Good morning. I am Rachael Fauss, Senior Policy Advisor for Reinvent Albany. We advocate for more transparent and accountable New York government, including for authorities like the MTA.
We thank the MTA staff for moving forward with two important initiatives that will be discussed by the Board today: open data implementation, and congestion pricing.
We championed passage of Senator Comrie and Assemblymember Carroll’s MTA Open Data Law, signed by Governor Hochul in 2021, and appreciate that MTA staff released a 2023 program update earlier this year, and look forward to their board update.
The work of the data analytics team to rationalize MTA data reporting is a win-win: It will help MTA staff have better access to data as well as the public. We appreciate that the team is looking closely at additional financial and capital program data to publish on the NYS open data portal, including data from the MTA board books, capital dashboard, and forthcoming 20-year needs assessment.
This new window into MTA spending is particularly crucial as congestion pricing is being implemented. Open data on MTA spending, performance, and capital projects will allow the public to better see exactly where their tax dollars, fares, and tolls are going, building greater public trust in the MTA.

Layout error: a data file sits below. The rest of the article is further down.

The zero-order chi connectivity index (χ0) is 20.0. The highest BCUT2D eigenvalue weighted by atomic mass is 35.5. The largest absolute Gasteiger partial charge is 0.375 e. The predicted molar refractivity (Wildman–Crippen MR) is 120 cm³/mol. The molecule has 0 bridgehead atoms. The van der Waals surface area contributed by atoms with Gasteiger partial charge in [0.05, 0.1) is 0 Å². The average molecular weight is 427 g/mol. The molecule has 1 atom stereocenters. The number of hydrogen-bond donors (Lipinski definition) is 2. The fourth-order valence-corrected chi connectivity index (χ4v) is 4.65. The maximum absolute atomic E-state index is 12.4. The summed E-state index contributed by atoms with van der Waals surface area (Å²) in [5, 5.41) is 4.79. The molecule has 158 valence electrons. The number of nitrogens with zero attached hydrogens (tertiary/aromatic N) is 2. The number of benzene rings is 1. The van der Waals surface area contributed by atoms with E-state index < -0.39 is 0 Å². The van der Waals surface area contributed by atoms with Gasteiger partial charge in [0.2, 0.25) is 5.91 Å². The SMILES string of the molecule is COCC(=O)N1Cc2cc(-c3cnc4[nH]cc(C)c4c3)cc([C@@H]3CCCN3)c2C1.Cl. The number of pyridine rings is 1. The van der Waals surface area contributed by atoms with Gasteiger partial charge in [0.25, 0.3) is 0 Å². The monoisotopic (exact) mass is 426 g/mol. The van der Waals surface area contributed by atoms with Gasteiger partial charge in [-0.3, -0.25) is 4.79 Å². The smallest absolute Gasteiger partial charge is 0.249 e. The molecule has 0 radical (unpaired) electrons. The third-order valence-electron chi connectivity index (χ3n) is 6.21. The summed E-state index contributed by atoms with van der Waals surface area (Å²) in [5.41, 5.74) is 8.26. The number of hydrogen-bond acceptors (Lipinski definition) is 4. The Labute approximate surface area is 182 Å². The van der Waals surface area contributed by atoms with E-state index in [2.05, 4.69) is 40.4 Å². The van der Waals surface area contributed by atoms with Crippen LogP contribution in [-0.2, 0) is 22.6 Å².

Lastly, as the Traffic Mobility Review Board begins its work to determine congestion tolls, credits and exemptions, we echo the recommendations of our colleagues:
- Assess a per-ride surcharge on for-hire vehicles paid by the passenger, rather than a once per day toll paid by the driver.
- Smartly use toll credits to reduce excess travel and toll shopping – particularly through environmental justice communities, a key focus of the federal review.
- Commuter buses, both public and private, should be exempt from tolls.
- No additional exemptions should be granted besides commuter buses and legislatively mandated exemptions.
Thank you for your consideration.
Click here to view the testimony as a PDF.